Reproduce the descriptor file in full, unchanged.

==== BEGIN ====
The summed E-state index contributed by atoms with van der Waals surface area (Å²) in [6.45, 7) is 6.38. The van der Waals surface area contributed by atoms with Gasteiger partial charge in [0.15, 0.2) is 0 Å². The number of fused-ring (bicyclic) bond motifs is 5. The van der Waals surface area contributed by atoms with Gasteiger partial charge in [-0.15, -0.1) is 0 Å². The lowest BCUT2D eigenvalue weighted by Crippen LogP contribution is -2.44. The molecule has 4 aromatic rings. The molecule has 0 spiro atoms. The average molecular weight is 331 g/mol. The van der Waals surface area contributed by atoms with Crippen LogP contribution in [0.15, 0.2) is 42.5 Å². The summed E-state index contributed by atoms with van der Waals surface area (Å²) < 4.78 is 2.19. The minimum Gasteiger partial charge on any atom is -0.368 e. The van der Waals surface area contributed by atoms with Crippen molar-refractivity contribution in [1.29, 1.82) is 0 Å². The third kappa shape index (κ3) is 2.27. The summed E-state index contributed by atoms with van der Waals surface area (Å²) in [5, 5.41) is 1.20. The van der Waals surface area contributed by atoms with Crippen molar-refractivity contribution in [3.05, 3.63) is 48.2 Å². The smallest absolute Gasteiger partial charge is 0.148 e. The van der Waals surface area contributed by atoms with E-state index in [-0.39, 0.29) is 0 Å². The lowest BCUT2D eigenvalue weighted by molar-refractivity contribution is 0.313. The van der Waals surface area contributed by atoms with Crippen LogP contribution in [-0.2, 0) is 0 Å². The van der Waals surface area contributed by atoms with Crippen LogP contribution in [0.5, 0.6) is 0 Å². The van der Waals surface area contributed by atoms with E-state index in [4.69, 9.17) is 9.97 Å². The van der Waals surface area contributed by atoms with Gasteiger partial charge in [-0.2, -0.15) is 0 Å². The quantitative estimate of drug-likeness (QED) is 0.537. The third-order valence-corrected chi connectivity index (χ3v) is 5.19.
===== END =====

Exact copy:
The summed E-state index contributed by atoms with van der Waals surface area (Å²) in [6.45, 7) is 6.38. The van der Waals surface area contributed by atoms with Gasteiger partial charge in [0.15, 0.2) is 0 Å². The number of fused-ring (bicyclic) bond motifs is 5. The van der Waals surface area contributed by atoms with Gasteiger partial charge in [-0.15, -0.1) is 0 Å². The lowest BCUT2D eigenvalue weighted by Crippen LogP contribution is -2.44. The molecule has 4 aromatic rings. The molecule has 0 spiro atoms. The average molecular weight is 331 g/mol. The van der Waals surface area contributed by atoms with Crippen LogP contribution in [0.15, 0.2) is 42.5 Å². The summed E-state index contributed by atoms with van der Waals surface area (Å²) < 4.78 is 2.19. The minimum Gasteiger partial charge on any atom is -0.368 e. The van der Waals surface area contributed by atoms with Crippen molar-refractivity contribution in [1.29, 1.82) is 0 Å². The third kappa shape index (κ3) is 2.27. The summed E-state index contributed by atoms with van der Waals surface area (Å²) in [5, 5.41) is 1.20. The van der Waals surface area contributed by atoms with Crippen molar-refractivity contribution in [3.05, 3.63) is 48.2 Å². The smallest absolute Gasteiger partial charge is 0.148 e. The van der Waals surface area contributed by atoms with E-state index in [-0.39, 0.29) is 0 Å². The lowest BCUT2D eigenvalue weighted by molar-refractivity contribution is 0.313. The van der Waals surface area contributed by atoms with Crippen LogP contribution in [-0.2, 0) is 0 Å². The van der Waals surface area contributed by atoms with Crippen LogP contribution in [0.5, 0.6) is 0 Å². The van der Waals surface area contributed by atoms with E-state index in [4.69, 9.17) is 9.97 Å². The van der Waals surface area contributed by atoms with Gasteiger partial charge in [-0.2, -0.15) is 0 Å². The quantitative estimate of drug-likeness (QED) is 0.537. The third-order valence-corrected chi connectivity index (χ3v) is 5.19.